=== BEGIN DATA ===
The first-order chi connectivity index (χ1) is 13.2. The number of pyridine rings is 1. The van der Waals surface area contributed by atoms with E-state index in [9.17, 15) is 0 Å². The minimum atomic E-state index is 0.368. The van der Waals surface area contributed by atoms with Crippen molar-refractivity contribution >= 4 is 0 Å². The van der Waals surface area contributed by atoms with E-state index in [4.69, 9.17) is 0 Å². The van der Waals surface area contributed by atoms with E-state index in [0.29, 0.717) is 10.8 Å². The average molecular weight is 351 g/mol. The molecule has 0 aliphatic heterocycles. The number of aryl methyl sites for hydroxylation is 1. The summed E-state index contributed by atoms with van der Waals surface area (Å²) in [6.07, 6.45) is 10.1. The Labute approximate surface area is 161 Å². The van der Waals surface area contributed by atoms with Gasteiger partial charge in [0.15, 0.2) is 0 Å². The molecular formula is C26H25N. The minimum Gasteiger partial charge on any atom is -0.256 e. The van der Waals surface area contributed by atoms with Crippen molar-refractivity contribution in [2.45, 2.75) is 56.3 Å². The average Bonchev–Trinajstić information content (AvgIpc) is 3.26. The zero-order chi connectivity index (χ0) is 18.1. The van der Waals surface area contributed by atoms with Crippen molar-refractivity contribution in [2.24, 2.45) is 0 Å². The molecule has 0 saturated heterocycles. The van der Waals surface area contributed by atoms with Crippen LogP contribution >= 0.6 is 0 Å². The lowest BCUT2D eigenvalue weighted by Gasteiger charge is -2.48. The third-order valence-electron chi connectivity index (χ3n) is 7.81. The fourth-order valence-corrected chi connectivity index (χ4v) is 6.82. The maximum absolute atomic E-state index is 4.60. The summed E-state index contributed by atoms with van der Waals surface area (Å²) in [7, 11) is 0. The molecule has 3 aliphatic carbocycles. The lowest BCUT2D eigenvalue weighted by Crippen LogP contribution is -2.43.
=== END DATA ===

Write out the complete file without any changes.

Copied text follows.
The first-order chi connectivity index (χ1) is 13.2. The number of pyridine rings is 1. The van der Waals surface area contributed by atoms with E-state index in [9.17, 15) is 0 Å². The minimum atomic E-state index is 0.368. The van der Waals surface area contributed by atoms with Crippen molar-refractivity contribution >= 4 is 0 Å². The van der Waals surface area contributed by atoms with E-state index in [4.69, 9.17) is 0 Å². The van der Waals surface area contributed by atoms with E-state index in [0.29, 0.717) is 10.8 Å². The average molecular weight is 351 g/mol. The molecule has 0 aliphatic heterocycles. The number of aryl methyl sites for hydroxylation is 1. The summed E-state index contributed by atoms with van der Waals surface area (Å²) in [6.07, 6.45) is 10.1. The Labute approximate surface area is 161 Å². The van der Waals surface area contributed by atoms with Gasteiger partial charge in [0.15, 0.2) is 0 Å². The molecular formula is C26H25N. The minimum Gasteiger partial charge on any atom is -0.256 e. The van der Waals surface area contributed by atoms with Crippen molar-refractivity contribution in [2.45, 2.75) is 56.3 Å². The average Bonchev–Trinajstić information content (AvgIpc) is 3.26. The zero-order chi connectivity index (χ0) is 18.1. The van der Waals surface area contributed by atoms with Crippen molar-refractivity contribution in [2.24, 2.45) is 0 Å². The molecule has 0 saturated heterocycles. The van der Waals surface area contributed by atoms with Crippen LogP contribution >= 0.6 is 0 Å². The lowest BCUT2D eigenvalue weighted by Gasteiger charge is -2.48. The third-order valence-electron chi connectivity index (χ3n) is 7.81. The fourth-order valence-corrected chi connectivity index (χ4v) is 6.82. The maximum absolute atomic E-state index is 4.60. The summed E-state index contributed by atoms with van der Waals surface area (Å²) in [7, 11) is 0. The molecule has 3 aliphatic carbocycles. The lowest BCUT2D eigenvalue weighted by Crippen LogP contribution is -2.43.